Centered around guitarist Jan Tolf (who wrote all songs for ”Eskimo Heat”) and keyboardist Harald Svensson, this could be seen as an EGBA off-shoot and a continuation of Resa. Also featuring drummer Malando Gassama, saxophonist Lennart Åberg, and bassist Guy Roellinger who appeared on Melvyn Price's ”Rhythm and Blues” in 1974. Häxmjölk's style is obvious already on beforehand: funk fusion with tight arrangements that will appeal to fans of the aforementioned bands, Kornet and Mamba

European Release

A one off Swedish fusion treat that has that similar Herbie Hancock funk fusion vibe, great keys by Harold Svensson, strong, memorable sax work from Lennart Aberg. Along with the sublime soloing going on between these two musicians, they are provided a solid and nasty funk backdrop that is easily on par with that of Harvey Mason and Paul Jackson. This is not an in your face fusion affair, but it has it's merits given the era, and especially the somewhat obscure fusion scene that was happening in Sweden in the 70's. It's quite addictive music, and is a nice compliment to your Eurofusion tastes.

Egba - 1979 - Bryter Upp!

Egba
1979
Bryter Upp!


01. Sello De Garantia 2:40
02. Bryt Upp 7:47
03. Miro 8:39
04. Själva Verket 7:19
05. Afrodito 7:37
06. Kefas 7:37

Bass – Göran Lagerberg
Drums – Peter Sundell
Keyboards – Stefan Blomquist
Saxophone, Flute – Ulf Andersson
Trumpet, Flugelhorn, Synthesizer – Ulf Adåker

Recorded May 1979.


Guitar-less attempt on Jazz Fusion by Egba with new keyboardist Stefan Blomquist. Harmless, all instrumental and tropical Jazz Rock with acoustic piano, various winds, synthesizer and percussion in evidence.Compared to the previous albums, there is maybe too much Funk in here, while the absence of guitar takes away some of the nice spark of the band. Long tracks with laid-down atmospheres.Rather enjoyable but only for occasional listening.


Egba - 1978 - Amigos Latinos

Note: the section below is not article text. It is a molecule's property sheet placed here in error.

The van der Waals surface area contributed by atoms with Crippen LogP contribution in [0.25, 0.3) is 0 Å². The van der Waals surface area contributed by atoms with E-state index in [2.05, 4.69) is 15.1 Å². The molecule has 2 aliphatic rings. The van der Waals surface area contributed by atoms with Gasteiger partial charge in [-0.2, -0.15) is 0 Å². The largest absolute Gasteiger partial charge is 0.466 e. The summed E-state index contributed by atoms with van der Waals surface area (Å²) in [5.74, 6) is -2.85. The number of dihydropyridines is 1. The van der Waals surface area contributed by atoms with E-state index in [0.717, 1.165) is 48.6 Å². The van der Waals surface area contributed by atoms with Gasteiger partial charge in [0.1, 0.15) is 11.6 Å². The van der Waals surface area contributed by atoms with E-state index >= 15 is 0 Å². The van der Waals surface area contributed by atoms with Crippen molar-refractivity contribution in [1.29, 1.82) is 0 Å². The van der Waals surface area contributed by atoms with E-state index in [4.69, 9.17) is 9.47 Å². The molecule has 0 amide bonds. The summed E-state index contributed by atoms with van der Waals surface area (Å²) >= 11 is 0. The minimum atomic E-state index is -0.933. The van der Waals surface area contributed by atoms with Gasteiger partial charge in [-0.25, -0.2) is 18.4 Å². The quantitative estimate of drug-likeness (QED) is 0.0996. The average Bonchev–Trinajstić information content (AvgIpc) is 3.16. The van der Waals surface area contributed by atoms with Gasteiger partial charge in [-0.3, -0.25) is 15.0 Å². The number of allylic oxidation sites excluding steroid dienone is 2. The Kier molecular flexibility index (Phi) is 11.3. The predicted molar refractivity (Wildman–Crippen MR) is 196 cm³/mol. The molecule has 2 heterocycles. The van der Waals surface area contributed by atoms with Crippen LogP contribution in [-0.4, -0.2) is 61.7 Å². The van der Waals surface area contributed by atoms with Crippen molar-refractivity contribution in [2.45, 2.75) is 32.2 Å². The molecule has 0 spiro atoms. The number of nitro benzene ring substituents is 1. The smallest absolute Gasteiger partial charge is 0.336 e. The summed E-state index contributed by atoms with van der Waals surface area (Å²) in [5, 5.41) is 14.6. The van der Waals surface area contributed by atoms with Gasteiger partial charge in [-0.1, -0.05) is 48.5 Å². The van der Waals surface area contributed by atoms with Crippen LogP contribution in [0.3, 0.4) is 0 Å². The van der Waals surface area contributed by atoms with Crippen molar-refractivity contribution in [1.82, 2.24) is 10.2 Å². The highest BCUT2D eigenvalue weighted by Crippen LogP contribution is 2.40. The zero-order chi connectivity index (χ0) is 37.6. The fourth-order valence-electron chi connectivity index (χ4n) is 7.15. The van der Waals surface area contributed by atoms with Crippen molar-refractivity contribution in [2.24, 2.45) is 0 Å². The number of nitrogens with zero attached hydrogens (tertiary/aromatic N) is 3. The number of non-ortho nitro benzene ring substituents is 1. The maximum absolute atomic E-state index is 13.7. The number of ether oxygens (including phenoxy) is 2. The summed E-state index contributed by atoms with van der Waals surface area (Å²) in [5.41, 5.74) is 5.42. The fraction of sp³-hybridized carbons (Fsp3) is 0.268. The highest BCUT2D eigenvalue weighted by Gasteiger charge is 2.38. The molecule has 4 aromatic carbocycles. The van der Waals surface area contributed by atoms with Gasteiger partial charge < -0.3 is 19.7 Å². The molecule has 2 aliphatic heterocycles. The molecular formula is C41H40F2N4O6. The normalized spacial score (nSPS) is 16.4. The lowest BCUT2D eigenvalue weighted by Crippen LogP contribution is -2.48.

Egba
1978
Amigos Latinos


01. Foxtrotsky 7:33
02. Stilleben 7:12
03. Juantorena 6:28
04. Amigos Latinos 7:51
05. Harry Blev Så Glad 5:42
06. On Don Den 3:55
07. Satisme 3:59

Congas – Ahmadu Jarr (tracks: A3, B1)
Drums, Percussion – Peter Sundell
Effects [Thunderstorm] – Ralph Lundsten (tracks: B3)
Electric Bass – Göran Lagerberg
Guitar – Bjarne Roupé
Keyboards – Harald Svensson
Tenor Saxophone, Soprano Saxophone, Flute – Ulf Andersson
Trumpet, Flugelhorn, Keyboards – Ulf Adåker
Vocals – Göran Lagerberg (tracks: B4)

Recorded 17-23 April 1978 at Europa Film Studios


In 1976 Ake Eriksson leaves Egba to form Wasa Express and become the drummer of Kebnekaise, he was replaced by Peter Sundell.A slight line-up overhaul continues after Sonet released the first live album of the band, the 77' ''Live in Monmarte'', with Lars Jansson quiting and Harald Svensson of Resa jumping in on keyboards along with pioneer Electronic composer Ralph Lundsten, who provided the sound effects.''Amigos latinos'', the third studio album of Egba, was released in 1978.

Egba sounded much more of a focused band in this effort, the line-up executed in a more tight way and the tracks have equal doses of jazzy lossiness, sweet Horn Rock and structured Fusion, which are cleverly flavored with the background electronics of Ralph Lundsten, providing an extra dimension to Egba's music.The production values are still reminiscent of a band heading to the 80's with some slick keyboard themes, but the general performance is extremely solid with a variety of atmospheres and good mixture of tempos and textures.From the melodic lines on sax and trumpet to the smooth, sentimental jazzy solos of Bjarne Roupe, supported by the relaxing piano of newcomer Harald Svensson and from the powerful and dense Fusion with the extended instrumental intercations to the atmospheric themes with Lundsten's electronic showering, the Swedish combo plays exceptionally at moments, full of confident instrumental work.The title of the album is a bit misleading, there is not much of a heavy Latin component in the album, but sporadic tunes like on ''Juantorena'' and especially the whole title-track with its Flamenco-styled guitar contain extra spices from Latin Fusion in a cheerful mood.The rest of the album is typical of the Jazz Fusion genre with lots of sax and trumpet in addition to some flutes and strong doses of piano and synths.

Definitely the most interesting of Egba albums to this point.Quite diverse, balancing between dramatic and fast instrumentals and more laid-back tunes, always led by solid executions.Strongly recommended.

Egba - 1977 - Live at Montmartre

Egba 
1977
Live at Montmartre


01. Temne
02. Unidad Obrera
03. Satobe
04. Binkolo
05. Apkalops
06. Senioa Delide / Trabajo Para Egba

Bass – Göran Lagerberg
Congas, Vocals – Amadu Jarr
Drums – Alan Purves
Electric Piano, Piano, Synthesizer [Moog], Clavinet – Harald Svensson
Guitar – Bjarne Roupé
Percussion – Amadu Jarr, Ulf Adåker, Ulf Andersson
Tenor Saxophone, Soprano Saxophone, Alto Saxophone, Flute – Ulf Andersson
Trumpet, Flugelhorn – Ulf Adåker

Recorded "live" at the Montmartre in Copenhagen by Sweet Silence Studio on May 18 and 19, 1977.


Better than ”Jungle-Jam”, probably because it was recorded live, with EGBA feeding off the audience at the Montmartre jazz club in Copenhagen. Here they expanded their palette of styles to include reggae on ”Satobe”. Still not on par with their debut however.